Katherine Jackson’s lawyers filed a petition last week accusing the men who now control the estate of being “intent on keeping her in the dark” about deals they’ve made or are negotiating.

Londell McMillan, Jackson’s lead attorney, raised questions about “a suspicious circle of relationships” involving John Branca, the singer’s longtime personal attorney, and John McClain, a music industry executive and longtime friend.

Howard Weitzman, one of the lawyers for Branca and McClain, said they’ve provided “timely information to Mrs. Jackson’s counsel regarding potential business opportunities for the Estate.”

“Any inference that we have not been forthcoming in providing information to Katherine Jackson’s attorneys is not accurate,” Weitzman said.

Los Angeles Superior Court Judge Mitchell Beckloff gave Branca and McClain temporary control of the estate until Monday’s hearing.

Katherine Jackson is asking the judge to order Branca, McClain and others to answer questions under oath about their business agreements to determine whether they are “fit and able” to administer the estate. The men also were served with a 19-page demand for documents.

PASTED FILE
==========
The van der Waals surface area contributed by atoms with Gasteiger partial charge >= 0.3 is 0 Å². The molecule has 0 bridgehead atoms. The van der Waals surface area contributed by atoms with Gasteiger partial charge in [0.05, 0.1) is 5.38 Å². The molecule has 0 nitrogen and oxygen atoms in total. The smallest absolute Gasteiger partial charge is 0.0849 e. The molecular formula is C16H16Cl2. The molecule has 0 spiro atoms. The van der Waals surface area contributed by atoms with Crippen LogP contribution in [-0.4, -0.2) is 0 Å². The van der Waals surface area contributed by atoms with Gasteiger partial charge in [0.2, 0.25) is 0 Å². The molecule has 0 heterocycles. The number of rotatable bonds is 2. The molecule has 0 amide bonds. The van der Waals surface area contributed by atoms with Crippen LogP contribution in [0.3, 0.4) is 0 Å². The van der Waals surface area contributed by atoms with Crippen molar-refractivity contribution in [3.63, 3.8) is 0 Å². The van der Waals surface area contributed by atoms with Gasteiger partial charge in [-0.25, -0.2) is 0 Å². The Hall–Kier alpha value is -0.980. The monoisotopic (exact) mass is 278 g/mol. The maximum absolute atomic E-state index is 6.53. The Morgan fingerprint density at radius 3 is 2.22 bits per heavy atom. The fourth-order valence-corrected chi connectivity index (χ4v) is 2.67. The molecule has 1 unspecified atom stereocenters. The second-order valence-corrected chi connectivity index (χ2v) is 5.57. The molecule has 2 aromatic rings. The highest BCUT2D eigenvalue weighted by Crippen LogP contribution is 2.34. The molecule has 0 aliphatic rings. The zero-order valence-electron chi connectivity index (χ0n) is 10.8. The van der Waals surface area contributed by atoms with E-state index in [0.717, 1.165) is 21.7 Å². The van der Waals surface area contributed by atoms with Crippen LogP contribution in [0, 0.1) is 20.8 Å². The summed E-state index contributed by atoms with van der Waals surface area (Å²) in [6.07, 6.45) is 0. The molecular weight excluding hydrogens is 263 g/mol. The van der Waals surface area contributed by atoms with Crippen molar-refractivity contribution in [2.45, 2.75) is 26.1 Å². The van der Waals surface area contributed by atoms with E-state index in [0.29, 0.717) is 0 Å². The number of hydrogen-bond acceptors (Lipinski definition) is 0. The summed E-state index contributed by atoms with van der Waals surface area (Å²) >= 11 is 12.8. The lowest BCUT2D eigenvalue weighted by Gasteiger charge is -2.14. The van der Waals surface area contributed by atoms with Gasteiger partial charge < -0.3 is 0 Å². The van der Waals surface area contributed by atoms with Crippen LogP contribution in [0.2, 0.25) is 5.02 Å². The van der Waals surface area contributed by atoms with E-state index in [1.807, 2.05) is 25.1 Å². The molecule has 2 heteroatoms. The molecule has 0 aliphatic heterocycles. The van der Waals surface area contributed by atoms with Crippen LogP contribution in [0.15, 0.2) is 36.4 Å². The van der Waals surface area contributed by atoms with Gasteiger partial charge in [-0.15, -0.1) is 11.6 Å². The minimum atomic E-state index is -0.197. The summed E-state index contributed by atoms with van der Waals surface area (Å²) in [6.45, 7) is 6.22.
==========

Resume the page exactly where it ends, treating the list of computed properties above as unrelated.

Branca has refused to let Katherine Jackson see Michael Jackson’s contracts with AEG – the company that was organizing and promoting his planned concerts – unless she agrees to keep them confidential. Branca’s lawyer argued in a court filing that he has no choice, since the contracts have a provision requiring confidentiality.

There is one agreement being requested by Mrs. Jackson’s attorneys where the other party to the contract has agreed to provide the document to Mrs. Jackson and her attorneys but requested that the terms be kept confidential and not be shared with third parties,” Branca’s lawyer said. “Mrs. Jackson’s lawyers have refused that offer.”

Branca’s lawyers also argued that Jackson’s demand for documents was too broad and burdensome.

“Such measures will not be necessary if Mrs. Jackson is appointed a co-executor of the estate,” McMillan said.

McMillan, in an interview with CBS Thursday, estimated the Jackson estate was worth $2 billion, while the executors have estimated in court that its value is around $500 million.

The will written in 2002 places all of Michael Jackson’s assets into a family trust benefiting his mother, his three children and unnamed charities.

Judge Beckloff will consider at Monday’s hearing who will have permanent control of the estate.


Other News

Michael Jackson family can’t find his will

A legal battle over Michael Jackson’s estate is looming after his family lawyer, L. Londell McMillan, said they could not locate his will.